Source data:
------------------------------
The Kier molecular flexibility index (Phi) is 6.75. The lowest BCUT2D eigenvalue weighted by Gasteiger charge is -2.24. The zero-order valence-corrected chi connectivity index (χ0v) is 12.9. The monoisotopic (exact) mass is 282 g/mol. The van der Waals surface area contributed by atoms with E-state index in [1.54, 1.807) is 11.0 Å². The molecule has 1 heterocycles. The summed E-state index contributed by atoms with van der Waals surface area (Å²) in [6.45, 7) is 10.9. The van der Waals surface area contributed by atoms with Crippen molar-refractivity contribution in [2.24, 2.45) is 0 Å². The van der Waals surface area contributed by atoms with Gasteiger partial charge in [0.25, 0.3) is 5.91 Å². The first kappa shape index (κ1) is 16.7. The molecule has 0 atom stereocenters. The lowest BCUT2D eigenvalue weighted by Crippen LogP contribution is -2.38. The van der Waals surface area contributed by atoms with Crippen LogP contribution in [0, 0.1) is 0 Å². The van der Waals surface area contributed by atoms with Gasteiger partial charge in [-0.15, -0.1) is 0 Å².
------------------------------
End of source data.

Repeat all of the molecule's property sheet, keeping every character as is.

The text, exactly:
The Kier molecular flexibility index (Phi) is 6.75. The lowest BCUT2D eigenvalue weighted by Gasteiger charge is -2.24. The zero-order valence-corrected chi connectivity index (χ0v) is 12.9. The monoisotopic (exact) mass is 282 g/mol. The van der Waals surface area contributed by atoms with E-state index in [1.54, 1.807) is 11.0 Å². The molecule has 1 heterocycles. The summed E-state index contributed by atoms with van der Waals surface area (Å²) in [6.45, 7) is 10.9. The van der Waals surface area contributed by atoms with Crippen molar-refractivity contribution in [2.24, 2.45) is 0 Å². The van der Waals surface area contributed by atoms with Gasteiger partial charge in [0.25, 0.3) is 5.91 Å². The first kappa shape index (κ1) is 16.7. The molecule has 0 atom stereocenters. The lowest BCUT2D eigenvalue weighted by Crippen LogP contribution is -2.38. The van der Waals surface area contributed by atoms with Crippen LogP contribution in [0, 0.1) is 0 Å². The van der Waals surface area contributed by atoms with Gasteiger partial charge in [-0.15, -0.1) is 0 Å².